This post has been copy-edited by doppler. Thanks!
Most research nerds either start writing Unix hagiographies or start stapling a 99-point thesis at the doors of Murray Hill. This is the latter kind of post; I’ll try to cover ideas for systems that could be meaningfully different from current systems. I’ve done a lot of research on existing concepts and existing systems, particularly those that could have been the future. Existing systems can be extrapolated into something new.
A lot of the ideas have been percolating in my head for a while now and are rough ideas for what could be. Perhaps I’ll iterate on them further, or realize there’s a reason no one was doing these before. The main idea is a place to start off, and it iterates from there. Treat it like a buffet of ideas; caveat emptor for people who don’t like musing.
QEMU recently gained Apple Silicon hypervisor support. That was pretty damn cool for the first few weeks of M1 in people’s hands. Even without any optimizations, Windows 10 on M1 outclasses the Surface Pro X and even my Ryzen gaming desktop. Unfortunately, that didn’t include 3D acceleration (though virtio-gpu is now a thing for 2D).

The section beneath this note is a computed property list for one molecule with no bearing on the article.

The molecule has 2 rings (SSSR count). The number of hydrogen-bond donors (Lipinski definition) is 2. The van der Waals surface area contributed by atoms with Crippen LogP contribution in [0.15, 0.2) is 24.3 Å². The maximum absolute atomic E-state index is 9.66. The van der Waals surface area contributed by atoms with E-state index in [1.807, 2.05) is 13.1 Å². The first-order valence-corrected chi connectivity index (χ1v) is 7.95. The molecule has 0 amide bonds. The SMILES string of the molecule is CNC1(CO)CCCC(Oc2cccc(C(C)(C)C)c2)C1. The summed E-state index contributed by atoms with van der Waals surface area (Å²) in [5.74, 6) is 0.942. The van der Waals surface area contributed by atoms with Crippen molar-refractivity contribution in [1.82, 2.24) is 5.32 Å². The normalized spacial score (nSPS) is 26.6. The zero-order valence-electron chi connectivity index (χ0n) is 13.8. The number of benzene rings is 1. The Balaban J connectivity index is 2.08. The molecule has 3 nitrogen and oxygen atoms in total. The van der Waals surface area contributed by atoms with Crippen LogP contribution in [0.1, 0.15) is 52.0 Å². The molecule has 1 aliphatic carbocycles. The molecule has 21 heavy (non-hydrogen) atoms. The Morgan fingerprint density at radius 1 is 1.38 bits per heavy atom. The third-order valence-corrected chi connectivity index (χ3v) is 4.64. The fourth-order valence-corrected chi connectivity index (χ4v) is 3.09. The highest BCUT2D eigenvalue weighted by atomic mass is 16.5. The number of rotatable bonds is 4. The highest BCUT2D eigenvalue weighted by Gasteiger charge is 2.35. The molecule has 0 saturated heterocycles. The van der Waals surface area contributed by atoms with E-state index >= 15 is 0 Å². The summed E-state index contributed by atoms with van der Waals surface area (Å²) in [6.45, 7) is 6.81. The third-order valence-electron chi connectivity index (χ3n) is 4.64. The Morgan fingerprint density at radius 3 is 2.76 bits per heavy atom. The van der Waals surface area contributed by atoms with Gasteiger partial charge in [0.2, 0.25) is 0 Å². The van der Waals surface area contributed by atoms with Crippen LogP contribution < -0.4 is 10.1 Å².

Luckily, Parallels has ported their virtualization software to M1. It’s incredibly janky (and certainly deserving of a technical preview because of that!), but shows a lot of promise, complete with D3D11 support for games. Unfortunately, it requires some hacks to get running stable, but it’ll work fine after that.
Every so often, I do a stream of some odd 1990’s software. I usually run this in VMware, because streaming from an old operating system is either incredibly challenging or just downright impossible. However, VMware isn’t exactly a game, and I wish to do other things on my computer while I stream (if it’s something like a music stream), so I end up having to create a little ceremony to do so. These are the steps I take, and they might prove to be useful for others.